Women can be authoritative, militant, and stern, or graceful and passive; each has its place. She can be dependent or depended upon. She can use a soft or strong tone to effectively fulfill her role (as long as she still walks in dignity and virtue). If the woman is inferior in skills (as is my opinion on the 2016 election with Hillary Clinton), then the male (who may not be much more skilled) still should lead. Experience and skills are different, but let’s leave that discussion for another day.
In his book The Purpose and Power of Woman, Dr. Myles Munroe said one of the woman’s roles was/is “to incubate.” She has always been an incubator of man (the species). She was a “wombed-man.” There was no difference in equality between man and woman. He was the source of her. She was taken from his rib. He was not able to draw out all that God created him to be without a helpmate. She was created to be the incubator of his legacy, his visions, his dreams, and humankind. Man (as a species) was created in the likeness of God. Man (the gender) was created with material inside: seed, vision, work, and purpose. He had no way of drawing out what was inside of him without his helper, so God designed woman. Woman is a powerful creation!
Let me put it this way for you (women) readers:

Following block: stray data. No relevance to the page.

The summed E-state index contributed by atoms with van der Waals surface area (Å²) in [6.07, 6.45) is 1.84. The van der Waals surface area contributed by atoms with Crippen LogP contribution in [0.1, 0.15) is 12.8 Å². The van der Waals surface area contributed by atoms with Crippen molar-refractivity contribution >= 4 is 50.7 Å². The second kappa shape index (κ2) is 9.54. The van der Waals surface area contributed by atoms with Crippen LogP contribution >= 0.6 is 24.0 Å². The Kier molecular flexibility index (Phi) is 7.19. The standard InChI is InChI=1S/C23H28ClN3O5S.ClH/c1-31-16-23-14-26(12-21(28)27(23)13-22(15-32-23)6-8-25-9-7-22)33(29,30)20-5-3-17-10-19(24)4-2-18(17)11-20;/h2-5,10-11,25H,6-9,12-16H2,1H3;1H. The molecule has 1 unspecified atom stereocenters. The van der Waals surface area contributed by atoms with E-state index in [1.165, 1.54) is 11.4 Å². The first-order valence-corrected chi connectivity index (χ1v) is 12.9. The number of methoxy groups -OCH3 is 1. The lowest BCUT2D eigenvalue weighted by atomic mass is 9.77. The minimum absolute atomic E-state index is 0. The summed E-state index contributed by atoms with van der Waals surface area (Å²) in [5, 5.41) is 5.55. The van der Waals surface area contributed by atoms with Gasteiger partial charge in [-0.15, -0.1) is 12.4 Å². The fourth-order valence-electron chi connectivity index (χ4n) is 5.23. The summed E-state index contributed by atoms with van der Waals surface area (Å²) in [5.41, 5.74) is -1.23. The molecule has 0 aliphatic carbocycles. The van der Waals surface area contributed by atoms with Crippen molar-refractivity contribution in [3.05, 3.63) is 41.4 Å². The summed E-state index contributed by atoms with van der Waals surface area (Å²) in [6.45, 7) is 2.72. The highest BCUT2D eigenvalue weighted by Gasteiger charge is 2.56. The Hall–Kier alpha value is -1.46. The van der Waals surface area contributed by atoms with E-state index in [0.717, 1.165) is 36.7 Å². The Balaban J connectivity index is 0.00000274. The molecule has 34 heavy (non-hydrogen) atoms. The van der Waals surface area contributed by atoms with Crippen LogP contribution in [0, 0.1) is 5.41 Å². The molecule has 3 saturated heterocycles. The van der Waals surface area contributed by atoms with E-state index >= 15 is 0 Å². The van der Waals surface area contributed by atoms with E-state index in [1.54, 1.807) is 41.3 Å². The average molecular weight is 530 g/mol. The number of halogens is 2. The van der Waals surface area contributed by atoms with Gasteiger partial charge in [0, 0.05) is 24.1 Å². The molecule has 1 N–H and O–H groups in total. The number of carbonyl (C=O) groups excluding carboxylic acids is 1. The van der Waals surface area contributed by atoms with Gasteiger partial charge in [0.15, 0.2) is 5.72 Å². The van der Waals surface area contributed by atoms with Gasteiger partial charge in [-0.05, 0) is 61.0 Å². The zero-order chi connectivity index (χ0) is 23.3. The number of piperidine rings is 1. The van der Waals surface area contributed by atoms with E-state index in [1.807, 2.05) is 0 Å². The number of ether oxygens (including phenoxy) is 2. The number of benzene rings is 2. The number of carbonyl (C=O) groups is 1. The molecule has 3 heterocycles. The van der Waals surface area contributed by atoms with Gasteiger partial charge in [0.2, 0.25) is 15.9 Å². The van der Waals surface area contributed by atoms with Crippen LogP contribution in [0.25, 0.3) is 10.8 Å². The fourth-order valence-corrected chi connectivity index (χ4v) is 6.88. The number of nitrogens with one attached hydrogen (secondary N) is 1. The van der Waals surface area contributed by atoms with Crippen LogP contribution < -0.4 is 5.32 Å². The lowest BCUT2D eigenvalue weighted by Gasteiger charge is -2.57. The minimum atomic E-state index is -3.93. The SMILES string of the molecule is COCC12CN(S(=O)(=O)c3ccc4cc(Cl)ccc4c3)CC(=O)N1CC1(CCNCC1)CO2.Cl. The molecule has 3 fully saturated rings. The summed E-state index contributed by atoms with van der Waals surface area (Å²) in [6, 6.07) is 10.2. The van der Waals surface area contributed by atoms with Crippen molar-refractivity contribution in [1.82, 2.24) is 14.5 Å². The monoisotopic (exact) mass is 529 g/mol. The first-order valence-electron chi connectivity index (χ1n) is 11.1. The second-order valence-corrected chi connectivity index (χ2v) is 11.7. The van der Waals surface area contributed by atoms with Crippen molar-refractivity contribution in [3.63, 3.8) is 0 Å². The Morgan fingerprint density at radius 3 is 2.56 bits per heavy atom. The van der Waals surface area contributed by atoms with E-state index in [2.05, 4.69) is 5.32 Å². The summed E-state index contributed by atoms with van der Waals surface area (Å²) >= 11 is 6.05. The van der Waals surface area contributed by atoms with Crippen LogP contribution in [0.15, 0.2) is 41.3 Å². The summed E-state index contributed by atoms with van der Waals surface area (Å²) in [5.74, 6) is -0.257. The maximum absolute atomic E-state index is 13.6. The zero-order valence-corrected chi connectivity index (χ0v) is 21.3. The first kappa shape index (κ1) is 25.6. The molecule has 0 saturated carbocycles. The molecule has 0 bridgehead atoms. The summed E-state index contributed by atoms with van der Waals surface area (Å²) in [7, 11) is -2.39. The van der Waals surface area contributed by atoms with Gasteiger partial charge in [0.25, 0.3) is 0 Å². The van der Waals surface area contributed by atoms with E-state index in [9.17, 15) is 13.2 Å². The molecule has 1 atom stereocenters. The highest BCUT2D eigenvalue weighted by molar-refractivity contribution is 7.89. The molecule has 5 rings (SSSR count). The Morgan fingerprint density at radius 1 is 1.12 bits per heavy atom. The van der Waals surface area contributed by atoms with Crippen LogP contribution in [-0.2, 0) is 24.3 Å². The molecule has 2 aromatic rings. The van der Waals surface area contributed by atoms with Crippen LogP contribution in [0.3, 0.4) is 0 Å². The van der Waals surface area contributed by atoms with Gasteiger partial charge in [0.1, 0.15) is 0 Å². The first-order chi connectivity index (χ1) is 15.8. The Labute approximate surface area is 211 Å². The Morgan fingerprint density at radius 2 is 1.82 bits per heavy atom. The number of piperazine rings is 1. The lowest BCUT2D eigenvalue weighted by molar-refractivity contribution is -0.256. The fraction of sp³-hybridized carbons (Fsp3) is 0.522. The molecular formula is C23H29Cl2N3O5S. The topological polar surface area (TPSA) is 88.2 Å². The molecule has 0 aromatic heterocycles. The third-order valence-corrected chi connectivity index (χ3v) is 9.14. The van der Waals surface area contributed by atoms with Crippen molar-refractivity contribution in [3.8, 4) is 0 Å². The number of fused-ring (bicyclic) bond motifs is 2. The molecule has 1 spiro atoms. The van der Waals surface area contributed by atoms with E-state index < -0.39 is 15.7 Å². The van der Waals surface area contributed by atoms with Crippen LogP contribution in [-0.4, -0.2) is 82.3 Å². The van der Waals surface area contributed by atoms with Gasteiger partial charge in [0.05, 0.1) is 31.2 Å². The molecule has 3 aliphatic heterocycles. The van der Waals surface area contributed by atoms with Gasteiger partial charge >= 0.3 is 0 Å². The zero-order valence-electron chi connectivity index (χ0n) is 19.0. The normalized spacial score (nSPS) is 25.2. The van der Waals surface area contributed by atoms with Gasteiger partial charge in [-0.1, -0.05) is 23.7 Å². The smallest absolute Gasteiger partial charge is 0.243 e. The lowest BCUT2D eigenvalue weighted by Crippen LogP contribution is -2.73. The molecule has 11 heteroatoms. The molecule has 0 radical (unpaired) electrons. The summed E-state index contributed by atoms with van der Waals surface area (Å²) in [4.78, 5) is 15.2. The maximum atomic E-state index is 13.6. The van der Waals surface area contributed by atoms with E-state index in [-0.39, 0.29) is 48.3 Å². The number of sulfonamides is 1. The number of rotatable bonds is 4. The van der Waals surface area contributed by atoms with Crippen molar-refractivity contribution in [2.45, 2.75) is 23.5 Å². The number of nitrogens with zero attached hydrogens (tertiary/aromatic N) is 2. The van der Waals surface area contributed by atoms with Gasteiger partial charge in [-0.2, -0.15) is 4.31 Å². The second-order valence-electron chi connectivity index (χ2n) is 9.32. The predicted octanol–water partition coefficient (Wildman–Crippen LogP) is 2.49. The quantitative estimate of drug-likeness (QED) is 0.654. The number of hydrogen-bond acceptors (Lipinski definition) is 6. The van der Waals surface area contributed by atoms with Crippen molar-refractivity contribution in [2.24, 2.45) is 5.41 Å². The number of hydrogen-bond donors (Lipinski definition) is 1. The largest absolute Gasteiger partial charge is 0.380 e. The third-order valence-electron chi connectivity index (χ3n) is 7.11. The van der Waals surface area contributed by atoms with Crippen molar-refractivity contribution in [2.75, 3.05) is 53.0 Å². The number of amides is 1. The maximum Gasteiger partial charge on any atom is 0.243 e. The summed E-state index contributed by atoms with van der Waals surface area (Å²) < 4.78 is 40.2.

You steward spirits created in the likeness of God. You have the power to incubate humankind, dreams, visions, and legacies. Man has the material, but he needs you to incubate them. You can do this as the leader or the follower, but you incubate what you have been given.
So my answers to the questions I hear commonly asked (and I detailed above):
Public: Should a woman lead?
Me: When she is superior in skill
Public: Shouldn’t a woman just follow?
Me: Not when she is superior in skill in leadership
Public: What does submission mean?
Me: Intentional wielding of power to allow success in the overall mission. You can submit as the leader or the follower. A team submits to one another for the success in the overall game. The coach submits to the players. The King submits to his court. Submission is a requirement for success in an overall mission. Everyone cannot be in charge in every area, or the mission will crash.
Public: Isn’t a woman designed to serve?
Me: Everyone is
God designed the woman to be a POWERFUL creature. She can do many things, which is why it can be difficult for her to “stay in her lane.” She is the incubator of destiny. Let’s talk about her counterpart next, shall we?
If you enjoyed this article, and you want more tips or advice on God’s design for the woman, Check out Dr. Myles Munroe’s book, Understanding the Purpose and Power of Women ON AMAZON HERE. It’s available in ebook, paperback, and audiobook. GET YOUR COPY OF UNDERSTANDING THE PURPOSE AND POWER OF WOMEN NOW!.
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Have you had confusion with the gender roles? Do you have something to add onto the biblical worldview on the role of a woman? Leave your comments, questions, or feedback below.
Hi! I'm Tiffany. I'm a mom, wife, Internet Marketing Consultant, and the founder of KOHA. My passion is to share everything I know about applying the Bible to daily life, starting a ministry, and scaling a ministry online.